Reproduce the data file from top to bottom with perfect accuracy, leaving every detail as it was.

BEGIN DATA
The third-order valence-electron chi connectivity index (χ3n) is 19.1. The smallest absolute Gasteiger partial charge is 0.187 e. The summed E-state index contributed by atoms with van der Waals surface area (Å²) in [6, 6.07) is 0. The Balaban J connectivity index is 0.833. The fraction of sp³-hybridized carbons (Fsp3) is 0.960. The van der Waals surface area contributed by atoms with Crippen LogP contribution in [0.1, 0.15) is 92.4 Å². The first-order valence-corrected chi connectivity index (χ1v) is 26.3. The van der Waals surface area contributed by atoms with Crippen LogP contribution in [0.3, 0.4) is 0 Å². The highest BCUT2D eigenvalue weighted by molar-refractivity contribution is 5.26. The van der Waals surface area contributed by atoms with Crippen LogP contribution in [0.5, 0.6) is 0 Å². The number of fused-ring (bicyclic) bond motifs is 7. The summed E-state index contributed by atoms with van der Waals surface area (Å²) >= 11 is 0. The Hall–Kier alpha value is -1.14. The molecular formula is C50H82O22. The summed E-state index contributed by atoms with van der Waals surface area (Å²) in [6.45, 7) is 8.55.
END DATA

The third-order valence-electron chi connectivity index (χ3n) is 19.1. The smallest absolute Gasteiger partial charge is 0.187 e. The summed E-state index contributed by atoms with van der Waals surface area (Å²) in [6, 6.07) is 0. The Balaban J connectivity index is 0.833. The fraction of sp³-hybridized carbons (Fsp3) is 0.960. The van der Waals surface area contributed by atoms with Crippen LogP contribution in [0.1, 0.15) is 92.4 Å². The first-order valence-corrected chi connectivity index (χ1v) is 26.3. The van der Waals surface area contributed by atoms with Crippen LogP contribution in [0.3, 0.4) is 0 Å². The highest BCUT2D eigenvalue weighted by molar-refractivity contribution is 5.26. The van der Waals surface area contributed by atoms with Crippen LogP contribution in [0.5, 0.6) is 0 Å². The number of fused-ring (bicyclic) bond motifs is 7. The summed E-state index contributed by atoms with van der Waals surface area (Å²) >= 11 is 0. The Hall–Kier alpha value is -1.14. The molecular formula is C50H82O22. The summed E-state index contributed by atoms with van der Waals surface area (Å²) in [6.45, 7) is 8.55.